Meet the Wildcats: Briscoe brings winning mentality to Kentucky

A new season brings new players and new stories to tell. Over the next several weeks, will be profiling Kentucky’s newcomers in its annual and exclusive “Meet the Wildcats” series. Each story will be accompanied with video. Next up is confident and talented combo guard Isaiah Briscoe.

ne of Isaiah Briscoe’s favorite things to do on the basketball court is talk.

He doesn’t only typically win basketball games, he also wins the talking game, where he says he’s never met someone who talks a better game than him – but does concede that Tyler Ulis talks a “great” game as well.

For Briscoe, talking a big game on the court gives him an advantage over his competition. It can make some timid, it can take some out of their own game, and in both instances, it enhances Briscoe’s.

“I think it makes the game more interesting,” Briscoe said in an exclusive interview with “It brings the best matchups out of the opposing defenders. If you’re trying to go and kill him, he’s going to try to go kill you. That’s how you get good basketball, and that’s how you get better.”

Bio Blast

Position: Guard
Date of birth: April 13, 1996
Parents: Henrietta Hemingway and George Briscoe
Hometown: Newark, N.J.
High school: Roselle Catholic High School
Nickname: Boogie
Twitter: @ZayBriscoe
Instagram: @zaaay_
Favorite TV show: Regular Show
Favorite food: Chicken (with macaroni and cheese)
Favorite superhero: Wolverine
Favorite player: Nick Young
Favorite sport/hobby outside of basketball: Soccer
Favorite movie: Above the Rim
Favorite artist: The Weeknd

And getting better is something Briscoe is all about. It’s why he came to Kentucky. While he loves to talk, he also loves to compete.

“It was just a matter of fact of what kind of college level do you want to be put on?” Briscoe said of what went into making his college decision. “What stage do you want to be put on? I want to be put on the biggest stage and that’s why I came to Kentucky.”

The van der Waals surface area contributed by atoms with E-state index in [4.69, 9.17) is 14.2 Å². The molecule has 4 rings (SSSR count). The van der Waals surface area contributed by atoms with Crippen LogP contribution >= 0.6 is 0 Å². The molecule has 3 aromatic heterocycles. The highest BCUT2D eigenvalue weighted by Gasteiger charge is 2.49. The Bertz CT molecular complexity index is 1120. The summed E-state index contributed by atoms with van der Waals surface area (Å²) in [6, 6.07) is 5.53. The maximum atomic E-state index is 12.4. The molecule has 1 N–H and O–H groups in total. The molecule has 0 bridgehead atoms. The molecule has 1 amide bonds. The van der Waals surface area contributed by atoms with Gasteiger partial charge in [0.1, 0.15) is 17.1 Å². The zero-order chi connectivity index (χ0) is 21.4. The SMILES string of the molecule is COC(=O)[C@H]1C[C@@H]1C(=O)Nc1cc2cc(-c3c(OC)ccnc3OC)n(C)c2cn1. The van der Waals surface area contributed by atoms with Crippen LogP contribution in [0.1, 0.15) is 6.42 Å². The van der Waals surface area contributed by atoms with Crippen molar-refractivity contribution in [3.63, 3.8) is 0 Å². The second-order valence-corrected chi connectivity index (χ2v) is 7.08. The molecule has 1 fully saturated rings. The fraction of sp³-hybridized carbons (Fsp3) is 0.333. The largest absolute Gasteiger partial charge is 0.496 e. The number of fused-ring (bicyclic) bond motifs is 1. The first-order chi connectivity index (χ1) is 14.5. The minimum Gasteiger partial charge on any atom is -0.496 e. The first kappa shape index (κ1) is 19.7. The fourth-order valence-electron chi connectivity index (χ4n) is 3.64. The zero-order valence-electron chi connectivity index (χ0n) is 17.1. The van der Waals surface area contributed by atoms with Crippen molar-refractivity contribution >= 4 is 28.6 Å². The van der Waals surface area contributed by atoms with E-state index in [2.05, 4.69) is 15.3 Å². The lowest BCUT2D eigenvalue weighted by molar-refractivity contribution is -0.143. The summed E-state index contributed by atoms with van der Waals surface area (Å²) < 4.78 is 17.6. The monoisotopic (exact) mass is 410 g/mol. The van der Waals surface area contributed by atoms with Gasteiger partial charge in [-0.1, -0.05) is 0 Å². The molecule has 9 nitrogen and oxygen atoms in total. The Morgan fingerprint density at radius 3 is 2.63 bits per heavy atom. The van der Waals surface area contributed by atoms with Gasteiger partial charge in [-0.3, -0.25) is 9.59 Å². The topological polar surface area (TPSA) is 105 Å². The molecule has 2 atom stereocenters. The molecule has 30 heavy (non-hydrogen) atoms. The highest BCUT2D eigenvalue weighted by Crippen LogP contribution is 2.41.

It’s also the reason he wasn’t bothered by the fact that he, the No. 1 point guard prospect in the country by many recruiting services, chose a school that already had a highly regarded and established point guard in Ulis.

“One, positions don’t really matter anymore. Me and Tyler, we can play together,” Briscoe said. “And two, I love to compete. When you come to Kentucky you’re going to play with other McDonald’s All-Americans every day in practice, and you have to compete. That’s what I want to do.”

His confidence on the court is one of the things that separates him from other players. Former Kentucky forward Willie Cauley-Stein would often say he could tell if the opposing team could compete or didn’t have a shot within the first five minutes of the game.

A confident player, Isaiah Briscoe isn't afraid to admit he loves talking on the court, saying it makes the game more interesting.

A confident player, Isaiah Briscoe isn’t afraid to admit he loves talking on the court, saying it makes the game more interesting.

Similarly, Briscoe says he can tell his opponent’s confidence level quickly with a few easy signs, such as the opponent not going to get the ball or look him in the eyes.

“(Confidence is) very important,” Briscoe said. “I think that’s half the battle, honestly. Mentally, are you there? Do you think you’re ready, mentally? And if you’re second-guessing yourself then there’s really no hope for you because now you start thinking about a whole bunch of other stuff. I don’t think about the other stuff.”

While some players think they can hit the big shot, lead their team in the postseason or do what it takes to get to the next level, Briscoe knows he can.

“When I go out there I know the certain things I can do,” he said. “It’s just a matter of, Are you going to do it? For sure I’m going to do it.”

That doesn’t mean he’s going to disrupt the offense, hog the ball or take unnecessary shots.

“I am more unselfish than people think,” Briscoe said. “I love passing. I love seeing other people score.”

A leader both vocally and by example, Briscoe plans on leading this season despite his freshman standing. He’s worked hard over the summer alongside Ulis to transform his body and get ready for the grind of the college basketball season.

“Even after (pickup games) we would stay and play one-on-one, talking to each other and getting each other better,” Briscoe said.